Lesson 29 – The Perfect Tense – 2

A short  YouTube version is available here. [Expand to the full article to be able to click on the link].

In the previous lesson, lesson 28, we started looking at the perfect tense, called liṭ लिट् by the Sanskrit grammarians.

We said that in Sanskrit there are three tenses to indicate past action, the imperfect, laṅ लङ्, the aorist, luṅ लुङ् and the perfect, liṭ लिट् . We said that, in classical Sanskrit, in practice, these three tenses seem to be used interchangeably for any past action.

In this lesson we will look at some more paradigms of the perfect tense.

Paradigm 1

Let us take the root √nī √नी “lead” as an example of a conjugation of a root ending in vowels of i or u type. The strong stem is ninay निनय् or nināy निनाय् and the weak stem is ninī निनी.


nināya निनाय ninyatuḥ निन्यतुः ninyuḥ निन्युः
ninayitha निनयिथ OR

ninetha निनेथ

ninyathuḥ निन्यथुः ninya निन्य
ninaya निनय OR

nināya  निनाय

ninyiva निन्यिव ninyima निन्यिम


ninye निन्ये ninyāte निन्याते ninyire निन्यिरे
ninyiṣe निन्यिषे ninyāthe निन्याथे ninyidhve निन्यिध्वे
ninye निन्ये ninyivahe निन्यिवहे ninyimahe निन्यिमहे

Paradigm 2

Let us take the very common root √bhū √भू “be”. Only active forms are seen in practice. There is only one stem babhū बभू.


babhūva बभूव babhūvatuḥ बभूवतुः babhūvuḥ बभूवुः
babhūtha बभूथ OR

babhūvitha  बभूविथ

bahbūvathuḥ बह्बूवथुः babhūva बभूव
babhūva बभूव babhūviva बभूविव babhūvima बभूविम

Paradigm 3

Let us take the root √dā √दा “give” as an example of a conjugation of a root ending in ā आ. The stem forms are dadā ददा and dad दद्. Note the au औ ending of 1st and 3rd person singular in the active.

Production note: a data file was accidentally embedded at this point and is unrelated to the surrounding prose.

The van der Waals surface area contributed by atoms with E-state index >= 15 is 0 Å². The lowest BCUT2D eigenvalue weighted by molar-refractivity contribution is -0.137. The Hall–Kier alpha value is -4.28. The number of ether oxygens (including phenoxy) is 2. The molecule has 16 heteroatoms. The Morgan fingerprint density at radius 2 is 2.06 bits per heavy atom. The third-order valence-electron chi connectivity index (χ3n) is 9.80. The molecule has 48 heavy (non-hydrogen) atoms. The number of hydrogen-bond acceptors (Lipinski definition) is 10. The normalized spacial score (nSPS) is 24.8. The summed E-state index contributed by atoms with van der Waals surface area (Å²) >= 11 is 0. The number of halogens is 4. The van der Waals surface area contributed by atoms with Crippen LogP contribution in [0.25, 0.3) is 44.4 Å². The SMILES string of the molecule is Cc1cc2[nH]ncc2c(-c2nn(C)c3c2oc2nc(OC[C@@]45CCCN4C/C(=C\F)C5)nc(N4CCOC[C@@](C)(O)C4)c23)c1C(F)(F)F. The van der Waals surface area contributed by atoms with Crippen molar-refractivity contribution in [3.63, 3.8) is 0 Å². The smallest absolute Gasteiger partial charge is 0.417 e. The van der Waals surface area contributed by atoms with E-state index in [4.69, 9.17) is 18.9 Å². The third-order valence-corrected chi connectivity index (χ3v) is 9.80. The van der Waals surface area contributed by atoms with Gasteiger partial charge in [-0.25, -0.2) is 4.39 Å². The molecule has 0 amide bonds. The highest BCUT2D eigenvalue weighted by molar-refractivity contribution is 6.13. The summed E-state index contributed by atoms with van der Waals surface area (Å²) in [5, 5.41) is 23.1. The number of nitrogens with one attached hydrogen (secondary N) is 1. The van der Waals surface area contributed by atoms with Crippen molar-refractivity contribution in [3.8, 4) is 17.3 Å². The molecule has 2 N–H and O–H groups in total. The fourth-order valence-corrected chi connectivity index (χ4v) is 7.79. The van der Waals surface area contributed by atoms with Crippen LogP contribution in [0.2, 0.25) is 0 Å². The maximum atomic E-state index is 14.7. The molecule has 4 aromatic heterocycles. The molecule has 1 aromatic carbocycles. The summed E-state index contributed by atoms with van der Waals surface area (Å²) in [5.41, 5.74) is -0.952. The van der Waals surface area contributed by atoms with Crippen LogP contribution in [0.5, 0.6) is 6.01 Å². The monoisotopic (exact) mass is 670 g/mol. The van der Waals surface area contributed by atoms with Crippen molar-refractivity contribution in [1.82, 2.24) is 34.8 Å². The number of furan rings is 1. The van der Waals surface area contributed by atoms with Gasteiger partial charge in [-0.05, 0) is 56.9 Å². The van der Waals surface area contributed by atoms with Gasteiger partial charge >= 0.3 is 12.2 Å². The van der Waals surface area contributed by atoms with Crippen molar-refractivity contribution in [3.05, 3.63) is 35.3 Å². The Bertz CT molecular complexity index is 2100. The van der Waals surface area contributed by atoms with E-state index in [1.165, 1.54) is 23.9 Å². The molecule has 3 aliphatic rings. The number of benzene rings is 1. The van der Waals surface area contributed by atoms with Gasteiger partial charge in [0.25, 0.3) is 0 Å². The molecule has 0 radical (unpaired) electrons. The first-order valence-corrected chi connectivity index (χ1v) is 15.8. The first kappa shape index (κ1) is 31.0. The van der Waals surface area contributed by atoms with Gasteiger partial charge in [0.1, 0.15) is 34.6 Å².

dadau ददौ dadatuḥ ददतुः daduḥ ददुः
dadātha ददाथ OR

daditha ददिथ

dadathuḥ ददथुः dada दद
dadau ददौ dadiva ददिव dadima ददिम


dade ददे dadāte ददाते dadire ददिरे
dadiṣe ददिषे dadāthe ददाथे dadidhve ददिध्वे
dade ददे dadivahe ददिवहे dadimahe ददिमहे

Paradigm 4

Let us take the root √tan √तन् “stretch” as an example of a conjugation of a root with medial a अ, showing fusion of the root and reduplication, resulting in a medial e ए in the weak forms. The strong stem is tatan ततन् or tatān ततान् and the weak stem is ten तेन्.


tatāna ततान tenatuḥ तेनतुः tenuḥ तेनुः
tatantha ततन्थ OR

tenitha  तेनिथ

tenathuḥ तेनथुः tena तेन
tatana ततन OR

tatāna  ततान

teniva तेनिव tenima तेनिम


tene तेने tenāte तेनाते tenire तेनिरे
teniṣe तेनिषे tenāthe तेनाथे tenidhve तेनिध्वे
tene तेने tenivahe तेनिवहे tenimahe तेनिमहे

Paradigm 5

Let us take the root √vac √वच् “speak” as an example of a conjugation of a root that undergoes “samprasāraṇam” (ie. semivowels change to the corresponding vowels) with the initial  va व contracted to u उ in the reduplication. In the strong forms only the reduplicated syllable is contracted, while in the weak forms the radical va व  is also contracted to u उ, giving ū ऊ. The strong stem is thus uvac उवच् or uvāc उवाच् and the weak stem is ūc ऊच्.


uvāca उवाच ūcatuḥ ऊचतुः ūcuḥ ऊचुः
uvaktha उवक्थ OR

uvacitha  उवचिथ

ūcathuḥ ऊचथुः ūca ऊच
uvaca उवच OR

uvāca  उवाच

ūciva ऊचिव ūcima ऊचिम


ūce ऊचे ūcāte ऊचाते ūcire ऊचिरे
ūciṣe ऊचिषे ūcāthe ऊचाथे ūcidhve ऊचिध्वे
ūce ऊचे ūcivahe ऊचिवहे ūcimahe ऊचिमहे


Four roots ending in r̥ ऋ do not take the union vowel i इ in the first persons dual and plural. These roots are √kr̥  (make) √bhr̥ (bear)  √sr̥ (go) √vr̥ (choose) √कृ √भृ √सृ √वृ. For example, the first persons of √कृ √kr̥ are cakara or cakāra; cakr̥va; cakr̥ma चकर or चकार; चकृव;  चकृम in the active and cakre cakr̥vahe cakr̥mahe चक्रे चकृवहे चकृमहे in the middle. As an example of a normal r̥ ऋ ending root let us take √dhr̥ √धृ “hold”. Its first persons would be dadhara or dadhāra; dadhriva; dadhrima दधर or दधार; दध्रिव; दध्रिम in the active and dadhre; dadhrivahe; dadhrimahe दध्रे; दध्रिवहे; दध्रिमहे in the middle.

This is the end of lesson 29. In this lesson, we looked at a few paradigms of the perfect tense. We will continue with the perfect tense in the next lesson also.



7 thoughts on “Lesson 29 – The Perfect Tense – 2

  1. How did we get from nī to Single STEM OF ninay? Where did that “ay” come from? Guna of nī = nai. How did the “y” come there?

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